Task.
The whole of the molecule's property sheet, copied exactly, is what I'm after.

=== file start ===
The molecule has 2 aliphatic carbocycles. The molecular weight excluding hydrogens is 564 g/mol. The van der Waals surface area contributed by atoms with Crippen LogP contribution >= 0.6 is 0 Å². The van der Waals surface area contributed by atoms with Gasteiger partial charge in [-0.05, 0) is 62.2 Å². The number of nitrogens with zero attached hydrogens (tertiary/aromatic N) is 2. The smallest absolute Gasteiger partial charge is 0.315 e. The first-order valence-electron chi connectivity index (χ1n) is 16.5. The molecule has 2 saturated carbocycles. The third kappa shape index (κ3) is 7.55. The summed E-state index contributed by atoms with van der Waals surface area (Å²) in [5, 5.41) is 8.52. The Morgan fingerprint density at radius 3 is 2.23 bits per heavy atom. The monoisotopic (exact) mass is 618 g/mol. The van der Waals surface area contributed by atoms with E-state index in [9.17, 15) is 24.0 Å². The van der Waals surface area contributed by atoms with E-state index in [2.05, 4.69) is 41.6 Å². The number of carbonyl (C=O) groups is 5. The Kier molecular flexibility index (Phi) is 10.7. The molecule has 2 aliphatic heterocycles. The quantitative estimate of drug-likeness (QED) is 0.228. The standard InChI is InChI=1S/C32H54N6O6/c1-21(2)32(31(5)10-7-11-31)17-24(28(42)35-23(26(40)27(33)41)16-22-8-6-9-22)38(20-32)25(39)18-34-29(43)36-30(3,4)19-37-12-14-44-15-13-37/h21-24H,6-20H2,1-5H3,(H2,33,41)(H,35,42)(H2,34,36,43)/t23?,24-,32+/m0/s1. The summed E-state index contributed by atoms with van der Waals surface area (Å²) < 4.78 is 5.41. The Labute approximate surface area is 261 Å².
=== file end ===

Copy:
The molecule has 2 aliphatic carbocycles. The molecular weight excluding hydrogens is 564 g/mol. The van der Waals surface area contributed by atoms with Crippen LogP contribution >= 0.6 is 0 Å². The van der Waals surface area contributed by atoms with Gasteiger partial charge in [-0.05, 0) is 62.2 Å². The number of nitrogens with zero attached hydrogens (tertiary/aromatic N) is 2. The smallest absolute Gasteiger partial charge is 0.315 e. The first-order valence-electron chi connectivity index (χ1n) is 16.5. The molecule has 2 saturated carbocycles. The third kappa shape index (κ3) is 7.55. The summed E-state index contributed by atoms with van der Waals surface area (Å²) in [5, 5.41) is 8.52. The Morgan fingerprint density at radius 3 is 2.23 bits per heavy atom. The monoisotopic (exact) mass is 618 g/mol. The van der Waals surface area contributed by atoms with E-state index in [9.17, 15) is 24.0 Å². The van der Waals surface area contributed by atoms with E-state index in [2.05, 4.69) is 41.6 Å². The number of carbonyl (C=O) groups is 5. The Kier molecular flexibility index (Phi) is 10.7. The molecule has 2 aliphatic heterocycles. The quantitative estimate of drug-likeness (QED) is 0.228. The standard InChI is InChI=1S/C32H54N6O6/c1-21(2)32(31(5)10-7-11-31)17-24(28(42)35-23(26(40)27(33)41)16-22-8-6-9-22)38(20-32)25(39)18-34-29(43)36-30(3,4)19-37-12-14-44-15-13-37/h21-24H,6-20H2,1-5H3,(H2,33,41)(H,35,42)(H2,34,36,43)/t23?,24-,32+/m0/s1. The summed E-state index contributed by atoms with van der Waals surface area (Å²) < 4.78 is 5.41. The Labute approximate surface area is 261 Å².